The Maritime History of the Great Lakes
Cumberland (Propeller), U125918, 7 Jun 1881

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The steamship CUMBERLAND was successfully launched yesterday afternoon from the ship yard of Messrs. T. Quayle & Sons. Heavy showers did not prevent a large crowd from witnessing the vessel. Woed was given at 4:35, and the vessel moved into the water, the stern a little the first. Her draught was 9 feet 3 inches aft, and 14 feet 9 inches forward.
      The Dimensions
of the CUMBERLAND are as follows: Length of keel, 250 feet; length over all, 265 feet; breadth of beam, 38 feet; and depth of hold, 20 feet. The frames are molded out of six-inch fitch with futtocks, placed 24 inches from center to center. The outside planking on the garboard streak is 6 inches thick; and the streak next to the garboard is 5 inches thick. The balance on the outside planking is 5 inches thick, excepting on the bilge, which are three streaks, two of 6 inches, and one of 7 inches. The stanchions are 5 inches thick, and placed between the frames. The main and rider keelsons are 16 inches square, with 6 streaks. She is keel-sided 14 inches, and molded 10 inches. She is frame molded at the center 18 inches; at the bilge, 15 inches, and at the top, 8 inches. The bilge at the keel is 10, 9, 8 and 6 inches. The size of the ceiling from the bilge up is 6 inches thick. The lower deck beams are 10 x 10 inches, and the upper deck beams are 6 x 7 inches. There are four breast hooks, besides pointers forward and aft.
      The Keel Box
is 22 feet long with 3 inch head ledges. The centerboard is 7 inches thick. The iron fastening in the main, rider and sister keelsons 1 1/8 x 1 inch, and the through bolting 7/8 of an inch. She is diagonally iron-strapped on the frame, 5 x ½ inch. The upper iron chord is 12 x 3/8 inches, with fish plates under the bolts. An iron arch 12 x 1 inch runs the whole length of the vessel. There are four masts, and cabins both fore and aft. She has an Emerson steam wndlass. An eagle 56 inches high will be the figurehead on the pilot house. It was carved by Herkimer.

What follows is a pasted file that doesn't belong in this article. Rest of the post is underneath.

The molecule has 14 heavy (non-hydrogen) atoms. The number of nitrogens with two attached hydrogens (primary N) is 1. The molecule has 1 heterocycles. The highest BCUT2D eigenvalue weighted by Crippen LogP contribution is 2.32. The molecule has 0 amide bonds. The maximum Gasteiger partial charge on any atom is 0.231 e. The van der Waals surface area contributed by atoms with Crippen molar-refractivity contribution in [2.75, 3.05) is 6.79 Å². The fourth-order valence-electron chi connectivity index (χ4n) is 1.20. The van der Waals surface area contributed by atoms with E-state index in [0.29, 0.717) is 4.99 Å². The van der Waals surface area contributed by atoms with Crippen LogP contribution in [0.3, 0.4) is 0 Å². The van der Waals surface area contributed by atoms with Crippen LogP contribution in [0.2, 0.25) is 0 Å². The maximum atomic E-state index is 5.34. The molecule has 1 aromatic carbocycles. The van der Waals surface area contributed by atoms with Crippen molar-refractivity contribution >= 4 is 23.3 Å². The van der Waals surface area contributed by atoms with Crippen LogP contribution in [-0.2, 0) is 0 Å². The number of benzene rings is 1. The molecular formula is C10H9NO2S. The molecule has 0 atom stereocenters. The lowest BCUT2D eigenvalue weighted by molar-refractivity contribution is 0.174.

Her Machinery
Is similar to that of the steamer CITY OF ROME, which was fully descrobed in the Herald of Wednesday, June 1, and therefore, only a short description is herewith given. Her engines and boilers were built and furnished by the Cuyahoga Works, of this city. She has two double furnace return flue boilers, the shells being 9 feet in diameter, and made of the best Otis steel plate, 9-16 inches thick, and the horizontal seams secured by three rows of 3/4 inch rivets.
The engines are of a style known as compound, consists of one high pressure cylinder, 32 inch bore and 48 inch stroke, and one low pressure cylinder, 60 inch bore and 48 inch stroke; one being placed forward of the other, and both connected to one shaft. The cranks of the engine are placed directly opposite to each other. She is also supplied with a new starting engine, invented by Mr. J. F. Holloway.
      She was built for Mr. Wm. G. Winslow, of Buffalo, and others, at a cost of $120,000. Her capacity is about 70,000 bushels of corn. Her rating is A 1. She is officered as follows: Captain John Coulter, commander; Joe Gorman, mate; Horace Higgins, first engineer; james Crosby, second engineer.
      Cleveland Herald
      Wednesday, June 8, 1881

Steam screw CUMBERLAND. U. S. No. 125918. Of 1,601 tons gross; 1,280 tons net. Built Cleveland, Ohio, 1881. Home port, Sandusky, Ohio. 251.5 x 38.3 x 19.7 Freight service. Crew of 15. Of 700 indicated horsepower.
      Merchant Vessel List, U. S., 1902

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launch, Cleveland
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William R. McNeil
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Cumberland (Propeller), U125918, 7 Jun 1881